Department of Biosciences and Health Sciences, Faculty of Biosciences and Medical Engineering, Universiti Teknologi Malaysia, 81310, Johor Bahru, Johor, Malaysia.
Source
Environ Sci Pollut Res Int. 2018 Oct; 25(28):27959-27970
Date
Oct-2018
Language
English
Publication Type
Journal Article
Keywords
Adsorption
Arctic Regions
Arsenites - analysis - toxicity
Biomass
Geologic Sediments - microbiology
Hydrogen-Ion Concentration
Kinetics
Microbial Sensitivity Tests
Svalbard
Thermodynamics
Water Pollutants, Chemical - analysis - toxicity
Yersinia - chemistry - drug effects - isolation & purification
Abstract
A Gram-negative, arsenite-resistant psychrotolerant bacterial strain, Yersinia sp. strain SOM-12D3, was isolated from a biofilm sample collected from a lake at Svalbard in the Arctic area. To our knowledge, this is the first study on the ability of acid-treated and untreated, non-living biomass of strain SOM-12D3 to absorb arsenic. We conducted batch experiments at pH 7, with an initial As(III) concentration of 6.5 ppm, at 30 °C with 80 min of contact time. The Langmuir isotherm model fitted the equilibrium data better than Freundlich, and the sorption kinetics of As(III) biosorption followed the pseudo-second-order rate equation well for both types of non-living biomass. The highest biosorption capacity of the acid-treated biomass obtained by the Langmuir model was 159 mg/g. Further, a high recovery efficiency of 96% for As(III) was achieved using 0.1 M HCl within four cycles, which indicated high adsorption/desorption. Fourier transformed infrared (FTIR) demonstrated the involvement of hydroxyl, amide, and amine groups in As(III) biosorption. Field emission scanning electron microscopy-energy dispersive analysis (FESEM-EDAX) indicated the different morphological changes occurring in the cell after acid treatment and arsenic biosorption. Our results highlight the potential of using acid-treated non-living biomass of the psychrotolerant bacterium, Yersinia sp. Strain SOM-12D3 as a new biosorbent to remove As(III) from contaminated waters.
PubMed ID
30062542 View in PubMed
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Bacterial communities in ancient permafrost profiles of Svalbard, Arctic.

https://arctichealth.org/en/permalink/ahliterature289236
Source
J Basic Microbiol. 2017 Dec; 57(12):1018-1036
Publication Type
Journal Article
Date
Dec-2017
Author
Purnima Singh
Shiv M Singh
Ram N Singh
Simantini Naik
Utpal Roy
Alok Srivastava
Manfred Bölter
Author Affiliation
Birla Institute of Technology and Science (BITS), Pilani-K.K. Birla Goa Campus, Zuarinagar, Goa, India.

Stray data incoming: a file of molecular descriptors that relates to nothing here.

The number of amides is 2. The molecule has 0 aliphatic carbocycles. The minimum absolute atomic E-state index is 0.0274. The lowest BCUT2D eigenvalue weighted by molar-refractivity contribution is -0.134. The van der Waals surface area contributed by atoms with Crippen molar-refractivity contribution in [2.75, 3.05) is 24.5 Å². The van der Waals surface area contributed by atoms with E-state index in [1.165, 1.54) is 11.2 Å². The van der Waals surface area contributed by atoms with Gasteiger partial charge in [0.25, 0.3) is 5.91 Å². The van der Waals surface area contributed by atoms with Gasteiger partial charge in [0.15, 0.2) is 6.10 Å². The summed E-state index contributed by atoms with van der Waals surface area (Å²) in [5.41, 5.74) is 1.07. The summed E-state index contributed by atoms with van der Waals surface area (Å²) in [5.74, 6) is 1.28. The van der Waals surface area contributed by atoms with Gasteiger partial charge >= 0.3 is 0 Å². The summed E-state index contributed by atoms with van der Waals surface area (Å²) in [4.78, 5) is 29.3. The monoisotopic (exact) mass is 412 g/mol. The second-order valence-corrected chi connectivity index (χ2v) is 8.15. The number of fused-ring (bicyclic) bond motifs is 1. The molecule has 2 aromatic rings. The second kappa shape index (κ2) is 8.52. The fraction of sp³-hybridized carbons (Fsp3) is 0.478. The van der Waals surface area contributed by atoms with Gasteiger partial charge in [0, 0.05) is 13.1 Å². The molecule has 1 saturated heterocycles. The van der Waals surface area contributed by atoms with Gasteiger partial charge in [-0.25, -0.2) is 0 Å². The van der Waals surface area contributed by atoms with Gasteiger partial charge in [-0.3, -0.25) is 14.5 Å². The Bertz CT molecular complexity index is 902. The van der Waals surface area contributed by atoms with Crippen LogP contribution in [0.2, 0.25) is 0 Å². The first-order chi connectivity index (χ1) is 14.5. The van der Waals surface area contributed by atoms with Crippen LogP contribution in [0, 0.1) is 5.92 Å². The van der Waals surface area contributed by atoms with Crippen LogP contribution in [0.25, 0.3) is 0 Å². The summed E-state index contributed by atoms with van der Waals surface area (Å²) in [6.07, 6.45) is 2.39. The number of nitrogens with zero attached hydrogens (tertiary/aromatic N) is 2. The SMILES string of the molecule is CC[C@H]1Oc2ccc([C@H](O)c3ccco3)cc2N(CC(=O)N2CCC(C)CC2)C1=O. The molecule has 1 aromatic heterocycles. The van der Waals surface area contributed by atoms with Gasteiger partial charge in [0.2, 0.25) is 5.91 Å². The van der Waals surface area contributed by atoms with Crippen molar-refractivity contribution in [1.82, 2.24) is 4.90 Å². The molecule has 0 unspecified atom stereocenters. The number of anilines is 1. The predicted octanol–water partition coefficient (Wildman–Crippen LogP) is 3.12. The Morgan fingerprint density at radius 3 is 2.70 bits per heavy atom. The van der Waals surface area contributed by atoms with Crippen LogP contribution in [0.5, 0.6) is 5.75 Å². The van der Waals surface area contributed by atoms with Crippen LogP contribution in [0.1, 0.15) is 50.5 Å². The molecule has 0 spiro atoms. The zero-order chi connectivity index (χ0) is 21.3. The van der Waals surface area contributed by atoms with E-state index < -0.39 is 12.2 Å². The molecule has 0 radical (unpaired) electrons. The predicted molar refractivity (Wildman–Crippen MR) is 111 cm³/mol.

Source
J Basic Microbiol. 2017 Dec; 57(12):1018-1036
Date
Dec-2017
Language
English
Publication Type
Journal Article
Keywords
Arctic Regions
Bacteria - classification - genetics
Bacterial Load
Biota
Cluster analysis
DNA, Bacterial - chemistry - genetics
DNA, Ribosomal - chemistry - genetics
Permafrost - microbiology
Phylogeny
RNA, Ribosomal, 16S - genetics
Sequence Analysis, DNA
Svalbard
Abstract
Permafrost soils are unique habitats in polar environment and are of great ecological relevance. The present study focuses on the characterization of bacterial communities from permafrost profiles of Svalbard, Arctic. Counts of culturable bacteria range from 1.50?×?103 to 2.22?×?105 CFU?g-1 , total bacterial numbers range from 1.14?×?105 to 5.52?×?105 cells?g-1 soil. Bacterial isolates are identified through 16S rRNA gene sequencing. Arthrobacter and Pseudomonas are the most dominant genera, and A. sulfonivorans, A. bergeri, P. mandelii, and P. jessenii as the dominant species. Other species belong to genera Acinetobacter, Bacillus, Enterobacter, Nesterenkonia, Psychrobacter, Rhizobium, Rhodococcus, Sphingobacterium, Sphingopyxis, Stenotrophomonas, and Virgibacillus. To the best of our knowledge, genera Acinetobacter, Enterobacter, Nesterenkonia, Psychrobacter, Rhizobium, Sphingobacterium, Sphingopyxis, Stenotrophomonas, and Virgibacillus are the first northernmost records from Arctic permafrost. The present study fills the knowledge gap of culturable bacterial communities and their chronological characterization from permafrost soils of Ny-Ålesund (79°N), Arctic.
PubMed ID
28940222 View in PubMed
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130 records – page 1 of 13.